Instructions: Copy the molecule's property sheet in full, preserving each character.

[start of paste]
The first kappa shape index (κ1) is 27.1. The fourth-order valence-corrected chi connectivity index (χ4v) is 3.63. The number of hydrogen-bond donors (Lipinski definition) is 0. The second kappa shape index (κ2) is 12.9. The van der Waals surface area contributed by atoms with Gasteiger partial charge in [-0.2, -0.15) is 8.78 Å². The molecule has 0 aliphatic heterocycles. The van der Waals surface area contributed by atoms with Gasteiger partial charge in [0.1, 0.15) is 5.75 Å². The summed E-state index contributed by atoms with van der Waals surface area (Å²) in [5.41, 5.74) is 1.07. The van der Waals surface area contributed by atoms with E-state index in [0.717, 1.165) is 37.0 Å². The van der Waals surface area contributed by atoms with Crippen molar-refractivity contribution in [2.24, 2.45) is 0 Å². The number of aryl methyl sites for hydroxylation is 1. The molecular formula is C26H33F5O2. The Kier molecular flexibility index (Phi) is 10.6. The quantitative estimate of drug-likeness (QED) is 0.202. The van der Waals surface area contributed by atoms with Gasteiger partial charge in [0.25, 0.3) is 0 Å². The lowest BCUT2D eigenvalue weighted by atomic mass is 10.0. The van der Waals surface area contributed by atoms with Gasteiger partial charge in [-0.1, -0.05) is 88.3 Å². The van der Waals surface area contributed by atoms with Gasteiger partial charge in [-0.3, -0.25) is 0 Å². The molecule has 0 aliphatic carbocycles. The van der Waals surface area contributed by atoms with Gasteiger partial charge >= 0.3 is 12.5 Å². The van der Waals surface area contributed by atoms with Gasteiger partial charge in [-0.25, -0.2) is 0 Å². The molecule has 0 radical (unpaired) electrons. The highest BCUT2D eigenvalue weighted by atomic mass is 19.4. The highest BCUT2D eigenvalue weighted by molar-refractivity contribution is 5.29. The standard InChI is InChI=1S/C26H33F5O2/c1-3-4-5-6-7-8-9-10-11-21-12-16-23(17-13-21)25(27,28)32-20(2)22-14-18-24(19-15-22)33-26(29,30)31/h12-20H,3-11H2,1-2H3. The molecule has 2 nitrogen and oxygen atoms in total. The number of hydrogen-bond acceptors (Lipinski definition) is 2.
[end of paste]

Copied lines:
The first kappa shape index (κ1) is 27.1. The fourth-order valence-corrected chi connectivity index (χ4v) is 3.63. The number of hydrogen-bond donors (Lipinski definition) is 0. The second kappa shape index (κ2) is 12.9. The van der Waals surface area contributed by atoms with Gasteiger partial charge in [-0.2, -0.15) is 8.78 Å². The molecule has 0 aliphatic heterocycles. The van der Waals surface area contributed by atoms with Gasteiger partial charge in [0.1, 0.15) is 5.75 Å². The summed E-state index contributed by atoms with van der Waals surface area (Å²) in [5.41, 5.74) is 1.07. The van der Waals surface area contributed by atoms with E-state index in [0.717, 1.165) is 37.0 Å². The van der Waals surface area contributed by atoms with Crippen molar-refractivity contribution in [2.24, 2.45) is 0 Å². The number of aryl methyl sites for hydroxylation is 1. The molecular formula is C26H33F5O2. The Kier molecular flexibility index (Phi) is 10.6. The quantitative estimate of drug-likeness (QED) is 0.202. The van der Waals surface area contributed by atoms with Gasteiger partial charge in [0.25, 0.3) is 0 Å². The lowest BCUT2D eigenvalue weighted by atomic mass is 10.0. The van der Waals surface area contributed by atoms with Gasteiger partial charge in [-0.1, -0.05) is 88.3 Å². The van der Waals surface area contributed by atoms with Gasteiger partial charge in [-0.3, -0.25) is 0 Å². The molecule has 0 aliphatic carbocycles. The van der Waals surface area contributed by atoms with Gasteiger partial charge >= 0.3 is 12.5 Å². The van der Waals surface area contributed by atoms with Gasteiger partial charge in [-0.25, -0.2) is 0 Å². The molecule has 0 radical (unpaired) electrons. The highest BCUT2D eigenvalue weighted by atomic mass is 19.4. The highest BCUT2D eigenvalue weighted by molar-refractivity contribution is 5.29. The standard InChI is InChI=1S/C26H33F5O2/c1-3-4-5-6-7-8-9-10-11-21-12-16-23(17-13-21)25(27,28)32-20(2)22-14-18-24(19-15-22)33-26(29,30)31/h12-20H,3-11H2,1-2H3. The molecule has 2 nitrogen and oxygen atoms in total. The number of hydrogen-bond acceptors (Lipinski definition) is 2.